Weekly Guide: January 11–17

This week, we pay tribute to the inimitable artistry of Renée Fleming, with free streams of seven of the American soprano’s most memorable Met performances. Explore the full lineup with this guide.

Figaro 1600x685.jpgMonday, January 11
Mozart’s Le Nozze di Figaro
This immortal opera, based on a scandalous Beaumarchais play banned in the composer’s own time, delivers a parade of brilliant and memorable numbers, and is at once a riotous comedy of class and sexual politics and an incisive, still-relevant social commentary. Constructed around an upstairs-downstairs narrative, it makes ingenious dramatic use of tangled love interests, interwoven deceptions, and slapstick farce, marshals a large ensemble cast of distinctive characters, and wraps it all in Mozart’s sublime music.

Thais 1600x685.jpgTuesday, January 12
Massenet’s Thaïs
It is the most operatic of scenarios: The devotion of an ascetic monk who has dedicated his life to God is tested against the allure of the world’s most voluptuous, seductive courtesan. And in this glorious, rarely performed jewel, Massenet milks the melodrama for all it’s worth, clothing the story in music as glamorous and sensual as the seductive title character herself. In 2008, the work made a glorious return to the Met, taking the stage for the first time in three decades.

ROSENKAVALIER Fleming and Graham_8358 685.jpgWednesday, January 13
Strauss’s Der Rosenkavalier
After scandalizing the opera world with Salome and Elektra—a pair of stark, psychoanalytic portraits of biblical and ancient Greek heroines—Strauss composed this modern drawing-room comedy to great popular acclaim. The work, which follows the sexual indiscretions and romantic entanglements of several aristocratic characters, presents love, desire, and nobility as distinctly double-sided coins: coming-of-age discovery vs. the wisdom of aging, and the thrill of pursuing new desires vs. noble self-sacrifice for the greater good. The score draws on a rich orchestral palette that would come to define the composer’s mature work.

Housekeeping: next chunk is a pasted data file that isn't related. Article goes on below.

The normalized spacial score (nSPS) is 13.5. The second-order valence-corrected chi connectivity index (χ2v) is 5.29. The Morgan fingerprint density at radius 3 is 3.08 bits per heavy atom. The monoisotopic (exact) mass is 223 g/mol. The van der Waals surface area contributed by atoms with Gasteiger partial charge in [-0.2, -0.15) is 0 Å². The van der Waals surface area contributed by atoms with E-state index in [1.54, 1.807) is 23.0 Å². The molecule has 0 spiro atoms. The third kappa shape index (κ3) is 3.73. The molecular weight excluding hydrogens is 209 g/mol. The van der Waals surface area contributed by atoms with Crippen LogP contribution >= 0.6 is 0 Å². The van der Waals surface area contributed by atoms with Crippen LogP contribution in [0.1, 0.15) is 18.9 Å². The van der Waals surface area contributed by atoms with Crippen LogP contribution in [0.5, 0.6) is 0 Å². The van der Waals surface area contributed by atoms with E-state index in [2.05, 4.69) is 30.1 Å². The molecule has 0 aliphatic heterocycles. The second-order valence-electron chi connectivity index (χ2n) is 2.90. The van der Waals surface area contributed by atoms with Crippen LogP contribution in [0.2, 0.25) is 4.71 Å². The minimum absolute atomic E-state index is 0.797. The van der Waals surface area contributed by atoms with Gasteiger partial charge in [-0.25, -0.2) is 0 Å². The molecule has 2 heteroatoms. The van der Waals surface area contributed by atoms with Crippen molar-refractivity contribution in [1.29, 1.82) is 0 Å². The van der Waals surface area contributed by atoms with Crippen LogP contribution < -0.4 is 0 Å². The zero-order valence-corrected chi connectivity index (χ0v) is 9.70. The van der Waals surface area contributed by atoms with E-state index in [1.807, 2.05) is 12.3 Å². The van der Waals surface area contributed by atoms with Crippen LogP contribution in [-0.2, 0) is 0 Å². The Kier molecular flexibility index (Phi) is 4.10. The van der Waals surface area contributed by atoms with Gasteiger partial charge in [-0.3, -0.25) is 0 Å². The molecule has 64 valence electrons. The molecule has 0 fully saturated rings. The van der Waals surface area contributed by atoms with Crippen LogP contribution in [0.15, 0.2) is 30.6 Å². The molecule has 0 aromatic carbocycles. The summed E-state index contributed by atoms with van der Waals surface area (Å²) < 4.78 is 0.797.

ARMIDA 1600x685.jpgThursday, January 14
Rossini’s Armida
A rarely seen Rossini grand opera, Armida had its very first Met performances during the 2009–10 season. Inspired by Tasso’s epic poem La Gerusalemme Liberata, this expansive musical masterpiece provides a showcase for one dazzling diva and no fewer than six high-flying tenors. A Crusades-era Damascene sorceress who uses her overpowering beauty to further her ambitious plans, even the title character is not immune to the mysterious magic of love. The true drama stems from the question of whether her allure and her enchantments will be enough to turn an enemy into a paramour.

CAPRICCIO 1600x685.jpgFriday, January 15
Strauss’s Capriccio
Subtitled “a conversation piece for music,” Strauss’s final opera is a philosophical drawing-room dramedy about a French countess torn between the elemental forces of music and verse—exuberantly personified by a composer and a poet who jockey for her affection. A burlesque cast of theater types round out the story, which concludes with an elegant final monologue for the leading lady that neatly puts all the artistic negotiation to rest.

Rodelinda 1600x685.jpgSaturday, January 16
Handel’s Rodelinda
A giant of the Baroque era, Handel created operas that—despite largely following the “opera seria” conventions of the time—outstripped those of his contemporaries in their consistent musical brilliance, especially in the way the music reveals and deepens the characters’ emotions. Dating from 1725, Rodelinda was written after the composer had moved to London and begun writing operas (in Italian) for the newly founded Royal Academy of Music. One of his finest works, it is filled with electrifying, dramatically compelling, deeply affecting music, especially for the soprano singing the title role of the seventh-century Queen of Lombardy.

RUS 1600x685.jpgSunday, January 17
Dvořák’s Rusalka
A cornerstone of Czech opera, Dvořák’s dark and melodious take on the old Slavic yarn about a water nymph who falls in love with a human entered the repertoire in 1901. In recent decades, it has become a staple for lyric sopranos, who relish the title role’s spellbinding Song to the Moon in the first act—although the greatest challenge might be the nymph’s silent second act, after the love-struck Rusalka trades her voice to a scenery-chewing witch for the chance to become human.